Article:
SR: Name and job description?
WK: My name is Wade Kilian and I am the Reptile Curator of Crocworld Conservation Centre. I manage the reptile department and ensure the animals are in good health and that their enclosures are kept at a high standard.
SR: What ignited your passion for your work?
WK: I got my first pet Brown House Snake a few weeks shy of my 6th birthday and have been obsessed with reptiles and other animals ever since!
SR: What/Where did you study?
WK: I have completed my advanced diploma in Nature Conservation at the Tshwane University of Technology.
SR: Take us through a 'typical day' in your line of work?
WK: After our morning meeting, I walk the park to check on all of the animals in my department to ensure they are alive and well. I then go to the snake room and clean all of the display enclosures in the snake tunnel before the park opens to the public. The rest of my day is varies depending on the work which needs to be done around the park and often includes anything from reptile removals, general admin, medicating sick animals (which is fortunately uncommon), putting up signs, making social media posts, talking at croc feeds or presenting snake demonstrations or reptile interactions.
SR: What are some of the projects you've worked on?
WK: The biggest and most exciting projects we have worked on are the crocodilian breeding projects. We have been fortunate to source a male West African Dwarf Crocodile which we will introduce to our female in the hopes of breeding them later this year. We are also attempting to breed our American Alligators but unfortunately received a clutch of 52 infertile eggs from one of our females. We have also recently completed a revamp of the snake tunnel.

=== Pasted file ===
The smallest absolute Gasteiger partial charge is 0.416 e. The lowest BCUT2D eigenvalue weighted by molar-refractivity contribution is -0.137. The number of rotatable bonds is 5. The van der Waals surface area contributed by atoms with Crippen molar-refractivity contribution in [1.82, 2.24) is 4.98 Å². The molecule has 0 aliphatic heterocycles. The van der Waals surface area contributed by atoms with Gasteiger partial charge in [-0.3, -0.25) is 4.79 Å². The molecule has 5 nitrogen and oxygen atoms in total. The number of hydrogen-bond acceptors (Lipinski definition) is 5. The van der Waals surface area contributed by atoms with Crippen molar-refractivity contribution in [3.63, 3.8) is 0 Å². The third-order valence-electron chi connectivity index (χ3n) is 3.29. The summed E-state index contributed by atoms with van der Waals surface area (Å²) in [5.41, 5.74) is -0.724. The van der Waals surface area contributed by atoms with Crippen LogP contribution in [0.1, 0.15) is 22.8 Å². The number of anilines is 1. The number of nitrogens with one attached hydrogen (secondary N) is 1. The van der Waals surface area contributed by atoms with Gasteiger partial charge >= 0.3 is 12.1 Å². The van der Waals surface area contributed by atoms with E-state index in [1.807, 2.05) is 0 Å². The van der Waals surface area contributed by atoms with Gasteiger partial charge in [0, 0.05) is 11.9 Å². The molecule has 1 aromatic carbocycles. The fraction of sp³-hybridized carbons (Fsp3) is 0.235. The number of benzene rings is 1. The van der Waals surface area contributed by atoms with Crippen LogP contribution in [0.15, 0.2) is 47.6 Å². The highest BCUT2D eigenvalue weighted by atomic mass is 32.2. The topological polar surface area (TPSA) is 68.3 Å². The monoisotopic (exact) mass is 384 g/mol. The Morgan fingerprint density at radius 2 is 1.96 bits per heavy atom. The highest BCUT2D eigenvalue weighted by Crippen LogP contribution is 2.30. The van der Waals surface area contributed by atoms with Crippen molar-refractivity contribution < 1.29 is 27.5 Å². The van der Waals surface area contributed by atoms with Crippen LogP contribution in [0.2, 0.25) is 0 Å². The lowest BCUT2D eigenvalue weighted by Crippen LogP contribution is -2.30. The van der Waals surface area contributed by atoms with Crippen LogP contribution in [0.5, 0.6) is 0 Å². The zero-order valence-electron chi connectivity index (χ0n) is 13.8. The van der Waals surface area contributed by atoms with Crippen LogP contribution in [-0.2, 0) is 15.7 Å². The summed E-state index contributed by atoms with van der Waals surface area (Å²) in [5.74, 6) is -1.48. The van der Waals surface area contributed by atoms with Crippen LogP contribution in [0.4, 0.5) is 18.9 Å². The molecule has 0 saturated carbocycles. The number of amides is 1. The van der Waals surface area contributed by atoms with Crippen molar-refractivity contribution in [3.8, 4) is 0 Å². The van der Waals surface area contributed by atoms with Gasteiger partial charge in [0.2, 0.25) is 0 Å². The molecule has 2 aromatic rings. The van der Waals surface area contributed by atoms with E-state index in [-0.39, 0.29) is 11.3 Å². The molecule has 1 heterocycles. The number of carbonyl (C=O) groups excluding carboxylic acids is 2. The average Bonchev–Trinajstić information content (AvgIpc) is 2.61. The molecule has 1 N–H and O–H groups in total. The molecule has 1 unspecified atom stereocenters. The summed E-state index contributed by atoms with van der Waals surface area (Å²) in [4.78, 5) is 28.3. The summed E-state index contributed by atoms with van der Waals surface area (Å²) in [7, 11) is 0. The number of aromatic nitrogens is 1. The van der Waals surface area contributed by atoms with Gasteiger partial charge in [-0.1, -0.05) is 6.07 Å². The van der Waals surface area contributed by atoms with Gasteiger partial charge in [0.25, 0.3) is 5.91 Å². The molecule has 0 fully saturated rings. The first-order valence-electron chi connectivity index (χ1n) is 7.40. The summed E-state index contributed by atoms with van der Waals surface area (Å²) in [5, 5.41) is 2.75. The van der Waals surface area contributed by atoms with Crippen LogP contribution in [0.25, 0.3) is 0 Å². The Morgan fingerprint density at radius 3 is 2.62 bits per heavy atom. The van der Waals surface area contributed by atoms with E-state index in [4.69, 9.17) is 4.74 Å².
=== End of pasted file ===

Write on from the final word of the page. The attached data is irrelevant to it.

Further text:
SR: What will always be your proudest moment in your career?
WK: The proudest moment of my career to date was definitely when I started working at Crocworld as it was the culmination of many years of hard work to complete my studies and gain the knowledge and experience needed to do my job.
SR: What will always be one of your lowest moments in your career?
WK: Losing a critically endangered female West African Slender Snouted Crocodile last year to an injury inflicted by the male during a breeding introduction. Crocodilian introductions can be a bloody affair!
SR: What are some of the challenges you've had to overcome?
WK: The crocodile ponds at Crocworld we built in 1985 and cover a large area, the designs of the ponds are quite outdated and can be quite difficult to manage. Everything else is fortunately quite straightforward.
SR: How do you find the inspiration to continue despite the challenges?
WK: My work can be very frustrating at times but I find it rewarding and consider myself lucky to be able to make a living working with my favourite animals every day.
SR: Tips of someone reading this who would like to be where you are one day?
WK: Read as many books as you can (about all the different types of plants and animals) and gain as much experience as possible through volunteering at different facilities. Love what you do and you’ll never work a day in your life!